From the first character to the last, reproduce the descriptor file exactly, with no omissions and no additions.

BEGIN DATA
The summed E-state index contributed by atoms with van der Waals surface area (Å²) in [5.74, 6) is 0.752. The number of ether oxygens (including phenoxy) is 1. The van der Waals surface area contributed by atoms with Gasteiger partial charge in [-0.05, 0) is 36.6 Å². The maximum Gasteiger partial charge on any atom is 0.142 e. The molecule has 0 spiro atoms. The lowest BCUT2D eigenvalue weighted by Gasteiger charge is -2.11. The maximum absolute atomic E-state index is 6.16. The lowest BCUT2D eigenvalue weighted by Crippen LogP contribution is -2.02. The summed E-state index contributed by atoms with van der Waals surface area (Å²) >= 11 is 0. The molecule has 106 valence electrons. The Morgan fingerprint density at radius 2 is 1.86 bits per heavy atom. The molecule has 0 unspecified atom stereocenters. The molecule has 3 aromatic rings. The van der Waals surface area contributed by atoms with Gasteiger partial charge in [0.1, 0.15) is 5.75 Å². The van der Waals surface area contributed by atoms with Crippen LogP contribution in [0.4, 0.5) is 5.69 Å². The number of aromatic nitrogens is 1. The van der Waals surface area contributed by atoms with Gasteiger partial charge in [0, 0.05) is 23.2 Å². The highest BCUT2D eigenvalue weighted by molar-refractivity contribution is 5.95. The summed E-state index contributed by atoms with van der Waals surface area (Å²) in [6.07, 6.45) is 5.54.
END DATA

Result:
The summed E-state index contributed by atoms with van der Waals surface area (Å²) in [5.74, 6) is 0.752. The number of ether oxygens (including phenoxy) is 1. The van der Waals surface area contributed by atoms with Gasteiger partial charge in [-0.05, 0) is 36.6 Å². The maximum Gasteiger partial charge on any atom is 0.142 e. The molecule has 0 spiro atoms. The lowest BCUT2D eigenvalue weighted by Gasteiger charge is -2.11. The maximum absolute atomic E-state index is 6.16. The lowest BCUT2D eigenvalue weighted by Crippen LogP contribution is -2.02. The summed E-state index contributed by atoms with van der Waals surface area (Å²) >= 11 is 0. The molecule has 106 valence electrons. The Morgan fingerprint density at radius 2 is 1.86 bits per heavy atom. The molecule has 0 unspecified atom stereocenters. The molecule has 3 aromatic rings. The van der Waals surface area contributed by atoms with Gasteiger partial charge in [0.1, 0.15) is 5.75 Å². The van der Waals surface area contributed by atoms with Crippen LogP contribution in [0.4, 0.5) is 5.69 Å². The number of aromatic nitrogens is 1. The van der Waals surface area contributed by atoms with Gasteiger partial charge in [0, 0.05) is 23.2 Å². The highest BCUT2D eigenvalue weighted by molar-refractivity contribution is 5.95. The summed E-state index contributed by atoms with van der Waals surface area (Å²) in [6.07, 6.45) is 5.54.